A more recent study by the Association of Biodiversity Information and The Nature Conservancy confirms that half of listed (Threatened and Endangered) species have at least 80 percent of their habitat on private lands.

An environmentalist might counter that, here in the West, land that has been claimed as private is usually the best land, usually with water, and that’s why these species spend so much of their time on private land.

One could re-counter that here in the West private land is also extremely rare. Only about 17% of Arizona is private land. The rest is public — federal, state and Indian reservation. Most other western states have similar disparities between private and public land.

Thus, in the West, more than 80 percent of species listed as endangered or threatened crowd themselves, at least part of the time, onto the 15% of the land that is private. Half of listed species have 80% of their habitat there, and one third of all listed species can be found only on the 17% of the land that is private.

That’s quite a testimonial.

Fleshing out these statistics with specifics, i. e., with examples of conservatives who have achieved environmental successes that make the best achievements of their more well-publicized liberal competitors pale by comparison, one of the most eye-opening is a ranch near Silver City, New Mexico — the U-Bar. This ranch not only produces food and other products to earn the profits that pay for its operation, but it is also one of the most outstanding ecological entities in North America. This ranch is home to the largest and most naturally prolific population of an endangered bird — the southwestern willow flycatcher. (Two adjacent preserves list the bird as an ”occasional visitor.”) It is home to the largest known population of spikedace (the fish now extinct on the Verde River as described above). And the ranch supports significant populations of other endangered, threatened, and rare species as well and the highest density of songbird nesting territories known to exist in North America.

This success is a conservative achievement because the ranch is managed to sustain itself economically rather than to operate as a preserve. In other words, the ranch operates under the conservative principle that the healthier a private manager makes his or her land by managing it effectively, the more wealth of all sorts (economic, social, and environmental) it will produce. The U-Bar is stewarded to such a state of ecological health that the natural community that shares the land with the ranch’s livestock prospers and thrives better than those native species do on preserves managed specifically for their benefit.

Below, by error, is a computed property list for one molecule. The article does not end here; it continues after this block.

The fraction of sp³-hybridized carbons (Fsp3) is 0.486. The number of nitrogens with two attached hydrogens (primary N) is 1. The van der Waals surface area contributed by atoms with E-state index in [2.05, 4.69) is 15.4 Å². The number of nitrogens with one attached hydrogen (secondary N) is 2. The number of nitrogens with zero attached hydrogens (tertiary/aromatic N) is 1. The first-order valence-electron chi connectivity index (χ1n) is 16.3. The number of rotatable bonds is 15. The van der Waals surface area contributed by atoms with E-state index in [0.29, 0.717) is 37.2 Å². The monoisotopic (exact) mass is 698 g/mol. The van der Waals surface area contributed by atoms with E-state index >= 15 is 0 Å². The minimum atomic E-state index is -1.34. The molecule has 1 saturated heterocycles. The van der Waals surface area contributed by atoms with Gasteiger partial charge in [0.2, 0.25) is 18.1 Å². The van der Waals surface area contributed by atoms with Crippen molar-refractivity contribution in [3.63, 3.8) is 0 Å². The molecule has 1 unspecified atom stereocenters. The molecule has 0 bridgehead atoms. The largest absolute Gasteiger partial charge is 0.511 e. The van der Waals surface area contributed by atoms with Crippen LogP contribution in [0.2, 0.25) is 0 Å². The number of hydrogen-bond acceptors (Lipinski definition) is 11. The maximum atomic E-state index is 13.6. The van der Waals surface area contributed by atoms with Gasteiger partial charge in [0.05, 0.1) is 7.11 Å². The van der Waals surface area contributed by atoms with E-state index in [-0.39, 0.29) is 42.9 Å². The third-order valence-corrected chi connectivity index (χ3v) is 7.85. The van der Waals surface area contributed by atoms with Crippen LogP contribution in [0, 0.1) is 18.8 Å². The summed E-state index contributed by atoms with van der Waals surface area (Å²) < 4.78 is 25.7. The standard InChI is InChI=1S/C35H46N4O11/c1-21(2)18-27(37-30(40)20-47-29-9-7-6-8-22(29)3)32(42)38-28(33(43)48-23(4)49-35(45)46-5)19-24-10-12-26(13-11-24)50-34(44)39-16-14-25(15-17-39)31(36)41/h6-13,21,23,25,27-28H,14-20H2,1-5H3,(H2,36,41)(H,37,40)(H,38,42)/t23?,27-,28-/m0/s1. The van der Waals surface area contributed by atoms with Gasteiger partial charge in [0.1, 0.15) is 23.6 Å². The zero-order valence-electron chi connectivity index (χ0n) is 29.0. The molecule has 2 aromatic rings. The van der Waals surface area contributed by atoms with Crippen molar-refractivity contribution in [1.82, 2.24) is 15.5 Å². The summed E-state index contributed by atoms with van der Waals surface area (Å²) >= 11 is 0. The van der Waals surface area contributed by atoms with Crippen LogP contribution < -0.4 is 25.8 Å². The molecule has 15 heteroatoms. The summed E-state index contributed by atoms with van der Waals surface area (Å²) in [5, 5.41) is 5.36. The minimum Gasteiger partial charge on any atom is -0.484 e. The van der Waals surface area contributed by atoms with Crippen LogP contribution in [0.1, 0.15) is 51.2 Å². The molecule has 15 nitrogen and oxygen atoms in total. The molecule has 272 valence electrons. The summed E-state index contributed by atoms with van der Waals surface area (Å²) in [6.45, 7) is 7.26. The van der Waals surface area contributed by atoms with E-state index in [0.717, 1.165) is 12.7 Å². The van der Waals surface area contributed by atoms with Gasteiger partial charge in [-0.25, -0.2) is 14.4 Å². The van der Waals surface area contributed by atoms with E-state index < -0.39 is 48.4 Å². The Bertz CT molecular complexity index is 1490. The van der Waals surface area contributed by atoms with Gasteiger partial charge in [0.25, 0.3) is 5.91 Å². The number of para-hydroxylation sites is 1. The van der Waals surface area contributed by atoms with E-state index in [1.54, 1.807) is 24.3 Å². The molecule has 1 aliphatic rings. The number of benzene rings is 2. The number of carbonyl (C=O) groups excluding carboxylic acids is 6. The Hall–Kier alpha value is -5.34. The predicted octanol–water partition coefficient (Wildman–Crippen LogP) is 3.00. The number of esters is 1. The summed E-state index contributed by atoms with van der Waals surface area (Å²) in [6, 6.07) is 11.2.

In other words, in this case and in quite a few cases like it, conservatism and the conservative approach works to benefit the environment, including plants, animals, ecosystems, watersheds, endangered species, fuzzy bunnies, etc. in the same way it works to benefit the poor, and those in need of health care, and minorities, etc. — by creating a rising tide that lifts all boats.

The reason you don’t read about these successes in the liberal media or in the environmental newsletters is obvious. Mainstream environmentalists are overwhelmingly liberal and the goal of liberals is to expand the reach and power of the instrument by means of which they operate — government. Reporting environmental successes achieved by the private sector obstructs rather than advances this goal.

That wouldn’t be such a problem if the conservative media reported ”the rest of the story,” but they’re too busy referring to environmentalists as ”wackos,” and treating conservatives who voice environmental concerns as candidates for ”deprogramming.”

If conservative environmental successes are going to be reported anywhere, however, it is going to be in the conservative media. That is why I believe the creation of a real, concrete, alive and kicking conservative environmentalism is so important.

Creating a conservative environmentalism would give the right wing media a context in which to report conservative environmental successes, and thus, the incentive to do so. It would create a story, with conservatives as the heroes and conservative achievements as the victories, that the talk shows could update every day, just as the liberals currently update the controversy over global warming.

It would mean, for the first time,…

  • “¢ The fact that conservative approaches regularly outperform liberal approaches in dealing with environmental problems would no longer go unreported.
  • “¢ The environmental playing field, both in politics and the media, would no longer be conceded to the Democrats. Conservatives would have ”skin in the game,” and both sides would have to compete for the support of those of us who make up the environmental constituency.
  • “¢ We would all live in a healthier, cleaner, more abundant environment because competition would result in more effective means to address environmental problems
  • “¢ Even liberal environmentalism would benefit from the creation of a conservative alternative because it would finally be held accountable for achieving concrete results, rather than just enacting liberal policies.

Last, but not least, all of us would benefit because neither side in this long running dispute would be able easily to cast the other as incorrigible villains—We would have one less reason to hate one another.